Wednesday, January 24, 2018

Football players pray because it works

Herbert I. London
Herbert I. London
London Center for Policy Research
Herbert I. London has an elaborate editorial in the hopelessly incoherent Washington Times titled: “Prayer is part of sports because imponderables determine a game's outcome.” I will not quote much of this polemic.
There were five seconds left in the playoff game … the Vikings’ quarterback, threw a pass to Stefon Diggs in the flat. He jumped up and dashed to the end zone. What was a virtually assured Saints’ victory became a Vikings visit to the NFL championship game.

…Mr. Diggs said, “it happened so fast, I didn’t know what was happening.” He went on to note that he owes his success to God. “God made it happen.”
Of course there is always a villain in these stories:
The reason this matter comes up at all is that football coaches across the country receive the wrath of the ACLU when they have asked their teams to pray to God before and after games.
Actually, that is false. What I and others object to is prayer in public schools, including public school athletics. It is settled law that doing so is unconstitutional. The Supreme Court cases include Engel v. Vitale, Wallace v. Jafree, Lee v. Weisman and Santa Fe ISD v. Doe. “The reason that this matter comes up at all” is the insistence of high school football coaches to challenge clearly established law. It has nothing to do with pro football.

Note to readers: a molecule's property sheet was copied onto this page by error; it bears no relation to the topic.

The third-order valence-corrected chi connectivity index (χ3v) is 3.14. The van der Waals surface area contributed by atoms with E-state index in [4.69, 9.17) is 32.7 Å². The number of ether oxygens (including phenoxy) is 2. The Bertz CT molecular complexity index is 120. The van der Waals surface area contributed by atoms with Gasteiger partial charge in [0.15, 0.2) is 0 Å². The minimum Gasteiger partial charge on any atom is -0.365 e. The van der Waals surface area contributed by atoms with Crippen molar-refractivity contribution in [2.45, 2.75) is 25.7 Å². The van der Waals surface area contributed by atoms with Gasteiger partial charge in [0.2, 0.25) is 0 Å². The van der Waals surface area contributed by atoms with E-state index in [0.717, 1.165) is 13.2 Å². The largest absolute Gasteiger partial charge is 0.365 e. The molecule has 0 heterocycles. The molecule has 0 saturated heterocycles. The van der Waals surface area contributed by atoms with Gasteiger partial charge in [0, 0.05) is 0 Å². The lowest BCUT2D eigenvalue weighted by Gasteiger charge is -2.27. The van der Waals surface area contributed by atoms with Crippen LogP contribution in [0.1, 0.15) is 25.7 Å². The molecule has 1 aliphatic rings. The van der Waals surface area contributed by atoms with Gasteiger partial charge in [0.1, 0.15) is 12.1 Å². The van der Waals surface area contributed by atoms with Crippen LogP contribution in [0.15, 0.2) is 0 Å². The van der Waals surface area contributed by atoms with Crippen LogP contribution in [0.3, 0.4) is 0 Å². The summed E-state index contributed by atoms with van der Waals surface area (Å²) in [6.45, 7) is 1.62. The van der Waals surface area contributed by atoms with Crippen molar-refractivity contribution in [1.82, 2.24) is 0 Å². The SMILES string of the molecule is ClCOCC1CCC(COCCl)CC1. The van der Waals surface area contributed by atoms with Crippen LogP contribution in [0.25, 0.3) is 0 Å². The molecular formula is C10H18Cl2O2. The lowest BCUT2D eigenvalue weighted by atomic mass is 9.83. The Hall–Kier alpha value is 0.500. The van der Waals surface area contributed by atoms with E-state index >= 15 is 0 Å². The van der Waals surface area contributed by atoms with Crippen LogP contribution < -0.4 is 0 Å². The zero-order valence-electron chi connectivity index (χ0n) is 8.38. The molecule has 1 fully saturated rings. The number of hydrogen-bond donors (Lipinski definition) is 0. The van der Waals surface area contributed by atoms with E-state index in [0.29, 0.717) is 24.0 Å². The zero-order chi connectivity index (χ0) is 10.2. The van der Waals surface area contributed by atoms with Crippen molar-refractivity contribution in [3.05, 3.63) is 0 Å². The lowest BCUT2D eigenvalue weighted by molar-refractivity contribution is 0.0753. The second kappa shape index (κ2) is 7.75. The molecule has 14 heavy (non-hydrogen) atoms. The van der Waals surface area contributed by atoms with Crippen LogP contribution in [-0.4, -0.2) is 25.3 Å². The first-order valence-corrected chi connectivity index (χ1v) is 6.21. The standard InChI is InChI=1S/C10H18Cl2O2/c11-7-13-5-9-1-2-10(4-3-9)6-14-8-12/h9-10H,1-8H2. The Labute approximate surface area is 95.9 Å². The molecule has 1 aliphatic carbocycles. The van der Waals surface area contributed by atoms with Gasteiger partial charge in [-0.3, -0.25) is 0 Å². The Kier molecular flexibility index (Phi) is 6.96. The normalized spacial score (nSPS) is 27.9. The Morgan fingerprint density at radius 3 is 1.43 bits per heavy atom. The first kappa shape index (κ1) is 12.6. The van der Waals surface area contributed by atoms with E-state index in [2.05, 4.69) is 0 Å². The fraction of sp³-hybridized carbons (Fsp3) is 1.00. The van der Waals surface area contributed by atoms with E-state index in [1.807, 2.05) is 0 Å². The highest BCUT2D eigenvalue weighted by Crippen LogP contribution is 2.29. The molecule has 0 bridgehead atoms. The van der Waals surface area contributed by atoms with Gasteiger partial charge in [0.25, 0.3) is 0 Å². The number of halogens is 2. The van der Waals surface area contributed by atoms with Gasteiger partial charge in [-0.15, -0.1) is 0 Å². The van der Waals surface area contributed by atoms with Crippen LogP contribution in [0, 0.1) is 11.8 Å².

Later on:
Prayer is a part of sports because there are so many imponderables that can determine the outcome of the game and they are by no means logical. Why did the sea gull fly in front of a left fielder as he was about the throw out an opposing player at home plate? Why did snowflakes in the middle of a football game alter a team’s passing attack?
I swear that these people intentionally solicit ridicule. What Mr. Diggs and Mr. London are both asserting is that God chooses winners in athletic competitions. What happens, one wonders, when one side is praying for the field goal kicker to put the ball between the goalposts while the other side is praying — with equal vigor and enthusiasm — for the kicker to miss? How does God choose winners and losers I wonder?

If Mr. London is reading this he probably relegates my rhetorical questions to the musings of a smart-ass Jewish queer. That being the case I will close by writing that, if there is a God, s/he needs to attend to much more important matters like famine and world piece. If s/he can determine the outcome of a Superbowl then some attention is required to Burundi where 75% if the country is undernourished and the death of children by starvation is routine. Do those folks need to pray more to get fed?

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